It’s raspberry season again!

Growing up, the summer holidays of Memorial Day, Independence and Labor Day brought a short break from gardening and farm work.  There was always the family barbecue, a few fireworks and homemade ice cream. Fresh ice cream in hand, my siblings, cousins and I  would head for the berry patches, dropping in our favorite selection from what was ripening on the thorny bushes – raspberries in all colors, boysenberries and blackberries – too many delicious choices. My personal favorites were the blackcaps.  In 2020,  berry picking during the shutdown was delightful, and fruitful social distance activity. black caps

Raspberry’s history

Native to the Western Hemisphere and parts of Asia, raspberries are now heavily cultivated in America and in Europe. Their colors range from a golds to pink, red and black.  How can you tell the difference between raspberries and blackberries? Easy – raspberries, when ripe will pull easily from the branch leaving behind the ‘rasp.’  Boysenberries and blackberries come off the branches with their edible white center still in them.

Nutritional profile of raspberries

Nutritionally speaking, raspberries are an excellent low calorie food packed with fiber, flavonoids, ellagic acid, and vitamin C. They carry moderate amounts of niacin, folic acid, patothenic acid, B2 and B6. A one cup serving holds barely 70 calories, 1 gram of fat, 7 grams of sugar, 15 grams of carbohydrates and about 10 grams of fiber. For those of you who need to get in more fiber (most Americans) it is well worth it to add raspberries to your diet. Finally, there’s the color – nature’s colorful foods are filled with flavonoids and other antioxidants making them an excellent source to help guard against cancers. 

The Energetics of raspberries

Raspberries are neutral in temperature – meaning they can be eaten by anyone, whether the person has patterns of cold or heat. Sweet raspberries enter the Stomach and Spleen helping to tonify the Earth element. Their slightly sour nature astringes, helping to tighten and move out excess leaking conditions like excess sweating and frequent urination. They are especially beneficial in treating frequent urination at night. They clean and nourish the Blood deeply. They enter into the Liver and Kidneys, remove toxins and regulate menstruation. Want to know more about food energetics? Get your chart here.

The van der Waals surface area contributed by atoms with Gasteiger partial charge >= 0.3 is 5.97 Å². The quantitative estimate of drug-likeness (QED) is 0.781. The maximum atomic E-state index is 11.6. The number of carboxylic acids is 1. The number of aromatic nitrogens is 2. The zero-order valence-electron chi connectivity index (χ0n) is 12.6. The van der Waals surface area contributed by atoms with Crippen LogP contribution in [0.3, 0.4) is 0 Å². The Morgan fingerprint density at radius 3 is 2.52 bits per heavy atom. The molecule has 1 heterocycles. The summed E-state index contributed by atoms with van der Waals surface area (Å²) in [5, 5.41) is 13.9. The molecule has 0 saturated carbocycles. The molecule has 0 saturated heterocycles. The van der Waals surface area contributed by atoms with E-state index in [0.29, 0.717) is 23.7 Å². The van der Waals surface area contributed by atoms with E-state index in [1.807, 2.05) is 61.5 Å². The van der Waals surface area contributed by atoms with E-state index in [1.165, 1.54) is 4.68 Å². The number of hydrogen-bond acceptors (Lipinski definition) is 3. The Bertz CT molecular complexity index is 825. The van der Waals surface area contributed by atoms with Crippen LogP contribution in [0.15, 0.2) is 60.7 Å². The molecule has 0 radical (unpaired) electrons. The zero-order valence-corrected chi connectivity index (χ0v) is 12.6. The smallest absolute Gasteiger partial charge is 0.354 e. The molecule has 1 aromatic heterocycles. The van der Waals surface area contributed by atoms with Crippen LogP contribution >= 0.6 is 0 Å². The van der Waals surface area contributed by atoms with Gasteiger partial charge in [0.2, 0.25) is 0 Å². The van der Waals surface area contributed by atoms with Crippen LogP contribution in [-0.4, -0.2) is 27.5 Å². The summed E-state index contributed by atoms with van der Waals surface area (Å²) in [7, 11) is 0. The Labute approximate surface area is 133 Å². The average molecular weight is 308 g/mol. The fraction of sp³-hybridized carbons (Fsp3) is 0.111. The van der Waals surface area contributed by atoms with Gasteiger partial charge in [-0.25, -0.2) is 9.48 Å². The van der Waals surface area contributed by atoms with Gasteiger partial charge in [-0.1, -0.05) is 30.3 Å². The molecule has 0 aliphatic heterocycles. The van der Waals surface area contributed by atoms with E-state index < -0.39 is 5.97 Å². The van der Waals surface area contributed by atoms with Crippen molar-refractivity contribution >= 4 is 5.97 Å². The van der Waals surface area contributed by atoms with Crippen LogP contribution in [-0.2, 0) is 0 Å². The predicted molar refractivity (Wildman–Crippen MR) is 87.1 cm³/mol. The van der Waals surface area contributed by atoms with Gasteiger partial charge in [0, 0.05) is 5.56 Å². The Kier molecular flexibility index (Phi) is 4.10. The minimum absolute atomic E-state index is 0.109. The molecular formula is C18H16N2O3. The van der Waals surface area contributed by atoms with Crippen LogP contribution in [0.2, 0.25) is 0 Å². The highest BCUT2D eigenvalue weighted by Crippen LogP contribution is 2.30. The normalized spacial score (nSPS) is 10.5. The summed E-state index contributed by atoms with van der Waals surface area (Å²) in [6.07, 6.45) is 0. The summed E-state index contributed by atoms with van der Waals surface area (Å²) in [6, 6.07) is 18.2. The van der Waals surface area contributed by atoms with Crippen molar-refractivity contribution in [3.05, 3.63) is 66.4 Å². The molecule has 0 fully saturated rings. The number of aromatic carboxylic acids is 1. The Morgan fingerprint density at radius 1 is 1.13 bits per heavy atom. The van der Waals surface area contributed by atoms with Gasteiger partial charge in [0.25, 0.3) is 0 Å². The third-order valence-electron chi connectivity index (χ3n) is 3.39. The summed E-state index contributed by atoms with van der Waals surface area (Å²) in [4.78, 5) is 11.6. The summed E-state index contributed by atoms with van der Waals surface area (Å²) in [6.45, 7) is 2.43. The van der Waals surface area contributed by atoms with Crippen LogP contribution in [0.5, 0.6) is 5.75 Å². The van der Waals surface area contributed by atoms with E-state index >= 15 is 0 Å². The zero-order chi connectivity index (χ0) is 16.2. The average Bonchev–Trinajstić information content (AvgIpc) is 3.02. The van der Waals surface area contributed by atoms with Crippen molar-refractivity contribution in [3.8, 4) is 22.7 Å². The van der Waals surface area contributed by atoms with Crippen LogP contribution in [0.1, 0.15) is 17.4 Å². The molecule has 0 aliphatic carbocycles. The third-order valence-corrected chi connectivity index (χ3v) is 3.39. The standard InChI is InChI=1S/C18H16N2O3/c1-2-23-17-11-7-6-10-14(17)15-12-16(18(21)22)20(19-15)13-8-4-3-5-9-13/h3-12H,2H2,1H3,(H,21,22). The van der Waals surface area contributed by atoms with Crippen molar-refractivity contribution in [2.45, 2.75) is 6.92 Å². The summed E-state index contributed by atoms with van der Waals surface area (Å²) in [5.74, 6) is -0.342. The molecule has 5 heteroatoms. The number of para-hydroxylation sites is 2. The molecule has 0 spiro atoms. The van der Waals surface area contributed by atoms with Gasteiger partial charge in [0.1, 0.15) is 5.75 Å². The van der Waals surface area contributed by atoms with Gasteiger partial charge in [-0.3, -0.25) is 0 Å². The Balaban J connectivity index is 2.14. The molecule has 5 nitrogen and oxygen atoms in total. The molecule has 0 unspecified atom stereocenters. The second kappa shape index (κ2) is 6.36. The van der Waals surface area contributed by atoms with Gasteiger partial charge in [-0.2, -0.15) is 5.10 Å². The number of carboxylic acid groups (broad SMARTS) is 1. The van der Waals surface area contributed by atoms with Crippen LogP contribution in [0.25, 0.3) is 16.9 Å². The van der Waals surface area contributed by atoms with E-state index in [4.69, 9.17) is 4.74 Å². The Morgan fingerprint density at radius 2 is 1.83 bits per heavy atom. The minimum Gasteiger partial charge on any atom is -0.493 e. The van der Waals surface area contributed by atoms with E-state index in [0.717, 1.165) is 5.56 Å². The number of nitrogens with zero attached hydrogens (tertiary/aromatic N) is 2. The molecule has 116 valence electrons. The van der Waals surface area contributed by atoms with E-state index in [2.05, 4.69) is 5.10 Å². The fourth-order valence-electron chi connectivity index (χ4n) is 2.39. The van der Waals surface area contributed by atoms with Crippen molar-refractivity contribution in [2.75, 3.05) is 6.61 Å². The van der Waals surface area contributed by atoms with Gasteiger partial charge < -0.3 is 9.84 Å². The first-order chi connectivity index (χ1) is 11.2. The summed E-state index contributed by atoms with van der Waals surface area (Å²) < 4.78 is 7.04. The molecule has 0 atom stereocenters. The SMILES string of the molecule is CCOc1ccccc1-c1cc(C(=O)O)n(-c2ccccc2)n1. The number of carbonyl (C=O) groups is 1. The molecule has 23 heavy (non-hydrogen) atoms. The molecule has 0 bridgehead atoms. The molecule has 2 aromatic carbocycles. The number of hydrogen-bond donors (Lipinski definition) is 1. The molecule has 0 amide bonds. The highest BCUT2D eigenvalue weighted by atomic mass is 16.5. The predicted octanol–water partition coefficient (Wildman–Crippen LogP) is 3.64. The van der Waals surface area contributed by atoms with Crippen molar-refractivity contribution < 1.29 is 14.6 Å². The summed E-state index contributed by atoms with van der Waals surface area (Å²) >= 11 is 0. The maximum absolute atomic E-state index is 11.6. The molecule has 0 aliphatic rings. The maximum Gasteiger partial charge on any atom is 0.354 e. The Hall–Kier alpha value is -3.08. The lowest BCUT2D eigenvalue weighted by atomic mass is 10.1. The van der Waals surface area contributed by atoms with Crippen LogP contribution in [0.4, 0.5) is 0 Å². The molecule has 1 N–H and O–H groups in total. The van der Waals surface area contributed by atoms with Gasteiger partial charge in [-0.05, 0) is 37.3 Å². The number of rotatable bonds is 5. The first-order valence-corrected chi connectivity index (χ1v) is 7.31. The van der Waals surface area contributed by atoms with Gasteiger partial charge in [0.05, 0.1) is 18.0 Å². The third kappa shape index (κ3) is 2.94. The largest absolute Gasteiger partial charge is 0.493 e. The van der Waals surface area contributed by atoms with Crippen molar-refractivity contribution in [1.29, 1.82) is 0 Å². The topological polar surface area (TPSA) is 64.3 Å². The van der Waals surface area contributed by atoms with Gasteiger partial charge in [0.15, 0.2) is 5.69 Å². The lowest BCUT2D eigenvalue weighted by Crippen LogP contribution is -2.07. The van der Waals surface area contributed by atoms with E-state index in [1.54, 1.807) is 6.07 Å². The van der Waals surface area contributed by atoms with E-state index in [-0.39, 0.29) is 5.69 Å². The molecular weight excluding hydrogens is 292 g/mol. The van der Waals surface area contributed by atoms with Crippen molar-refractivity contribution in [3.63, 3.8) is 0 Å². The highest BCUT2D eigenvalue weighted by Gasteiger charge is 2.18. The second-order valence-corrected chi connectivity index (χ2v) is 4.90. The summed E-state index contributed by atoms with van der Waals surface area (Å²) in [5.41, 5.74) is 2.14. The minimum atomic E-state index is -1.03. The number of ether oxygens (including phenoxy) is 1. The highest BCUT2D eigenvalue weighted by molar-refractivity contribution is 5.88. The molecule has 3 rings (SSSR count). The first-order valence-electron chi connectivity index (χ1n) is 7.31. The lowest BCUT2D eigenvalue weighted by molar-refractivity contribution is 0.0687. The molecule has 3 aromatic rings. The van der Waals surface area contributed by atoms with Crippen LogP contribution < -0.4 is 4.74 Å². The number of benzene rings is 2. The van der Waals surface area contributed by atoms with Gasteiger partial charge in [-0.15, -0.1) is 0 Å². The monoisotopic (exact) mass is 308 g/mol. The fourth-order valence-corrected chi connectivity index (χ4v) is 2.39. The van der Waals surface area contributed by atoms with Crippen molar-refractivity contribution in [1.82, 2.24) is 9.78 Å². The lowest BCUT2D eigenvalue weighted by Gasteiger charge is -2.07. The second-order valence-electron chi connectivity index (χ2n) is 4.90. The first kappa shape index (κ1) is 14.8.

Raspberry is lovely for ladies – Like the raspberry leaf, the fruit a wonderful for women. Though subtler, raspberry helps to tone the pelvic and uterus muscles–wonderful for preventing and improving conditions of prolapse, incontinence or excess discharge and frequent nighttime urination. It also aids in regulating menses, relieving cramps and irritability.


Ways to use raspberries

Raspberries are delicate – Raspberries are very delicate and will perish quickly – try to use them within a day or two. Eat them fresh.   Toss them over fresh yogurt or onto pancakes.  

Freeze them – An easy way to save and use them.  Rinse and gently dry the berries.  Lay them out on a cookie sheet and freeze. After frozen, move them to a freezer safe container. Use later for sauces, desserts or add them to summer lemonades instead of ice cubes. You can add a little lemon juice before freezing if you want to maintain a brighter color, but it’s not necessary.

Make them into a sauce or add them to drinks – Raspberries looking a little too smooshed be presented as a “pretty” dish? Don’t let them go to waste. Toss the berries into a small saucepan and gently heat with a little water.  Add balsamic, rosemary and a kiss of sweetener and salt to make sauce to go over a strong flavored meat like lamb or bison. Toss them into your lemonade or summer spritzers. Make a jam or jelly.

Preserve them as jam or jelly – It may take a little more time and a little more equipment, but it can be well worth it to have their delicious flavor anytime of year or to give as gifts. I love making jam, however time isn’t always on my side. I often opt for making just making fresh jam when I want it from frozen or fresh berries. Add berries to saucepan and cook over medium heat, adding a little water at a time until they break down. A little honey or maple syrup if needed, maybe a little cinnamon or nutmeg. Most fruits have pectin in them and will thicken a little as they cool.

Dry them –Drying will shift their nature to slightly warming. Wash and drain the berries and dehydrator instructions – or, just lay them out for a few days away from moisture and where air can circulate easily.  Dried raspberries are great for hiking, an easy snack, in granola and as lunch treats.

Don’t let the berry season fly by without getting some lovely raspberries.